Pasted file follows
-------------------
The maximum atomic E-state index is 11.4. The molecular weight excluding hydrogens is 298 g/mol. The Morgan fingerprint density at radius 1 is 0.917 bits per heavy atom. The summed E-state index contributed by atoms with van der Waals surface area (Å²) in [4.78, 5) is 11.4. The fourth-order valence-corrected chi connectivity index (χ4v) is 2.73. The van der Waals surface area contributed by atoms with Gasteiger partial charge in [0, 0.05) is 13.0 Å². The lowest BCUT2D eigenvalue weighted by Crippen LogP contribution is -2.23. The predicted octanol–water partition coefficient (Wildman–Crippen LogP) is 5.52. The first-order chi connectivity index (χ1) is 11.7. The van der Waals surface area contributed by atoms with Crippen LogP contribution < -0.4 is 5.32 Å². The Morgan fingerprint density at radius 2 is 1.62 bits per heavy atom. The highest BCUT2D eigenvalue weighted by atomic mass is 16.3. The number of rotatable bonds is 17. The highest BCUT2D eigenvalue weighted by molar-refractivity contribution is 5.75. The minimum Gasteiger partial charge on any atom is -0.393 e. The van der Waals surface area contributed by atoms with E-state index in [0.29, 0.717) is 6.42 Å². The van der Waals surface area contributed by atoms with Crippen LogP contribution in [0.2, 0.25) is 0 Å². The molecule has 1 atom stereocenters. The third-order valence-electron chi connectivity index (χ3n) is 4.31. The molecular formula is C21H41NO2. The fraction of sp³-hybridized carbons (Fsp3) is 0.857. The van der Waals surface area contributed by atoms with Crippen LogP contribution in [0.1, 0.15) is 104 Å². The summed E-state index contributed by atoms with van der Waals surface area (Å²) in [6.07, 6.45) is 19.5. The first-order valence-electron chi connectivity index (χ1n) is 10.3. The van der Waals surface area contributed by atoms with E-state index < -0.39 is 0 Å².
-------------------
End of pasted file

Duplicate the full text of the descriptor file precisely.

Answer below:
The maximum atomic E-state index is 11.4. The molecular weight excluding hydrogens is 298 g/mol. The Morgan fingerprint density at radius 1 is 0.917 bits per heavy atom. The summed E-state index contributed by atoms with van der Waals surface area (Å²) in [4.78, 5) is 11.4. The fourth-order valence-corrected chi connectivity index (χ4v) is 2.73. The van der Waals surface area contributed by atoms with Gasteiger partial charge in [0, 0.05) is 13.0 Å². The lowest BCUT2D eigenvalue weighted by Crippen LogP contribution is -2.23. The predicted octanol–water partition coefficient (Wildman–Crippen LogP) is 5.52. The first-order chi connectivity index (χ1) is 11.7. The van der Waals surface area contributed by atoms with Crippen LogP contribution < -0.4 is 5.32 Å². The Morgan fingerprint density at radius 2 is 1.62 bits per heavy atom. The highest BCUT2D eigenvalue weighted by atomic mass is 16.3. The number of rotatable bonds is 17. The highest BCUT2D eigenvalue weighted by molar-refractivity contribution is 5.75. The minimum Gasteiger partial charge on any atom is -0.393 e. The van der Waals surface area contributed by atoms with E-state index in [0.29, 0.717) is 6.42 Å². The van der Waals surface area contributed by atoms with Crippen LogP contribution in [0.2, 0.25) is 0 Å². The molecule has 1 atom stereocenters. The third-order valence-electron chi connectivity index (χ3n) is 4.31. The molecular formula is C21H41NO2. The fraction of sp³-hybridized carbons (Fsp3) is 0.857. The van der Waals surface area contributed by atoms with Crippen LogP contribution in [0.1, 0.15) is 104 Å². The summed E-state index contributed by atoms with van der Waals surface area (Å²) in [6.07, 6.45) is 19.5. The first-order valence-electron chi connectivity index (χ1n) is 10.3. The van der Waals surface area contributed by atoms with E-state index < -0.39 is 0 Å².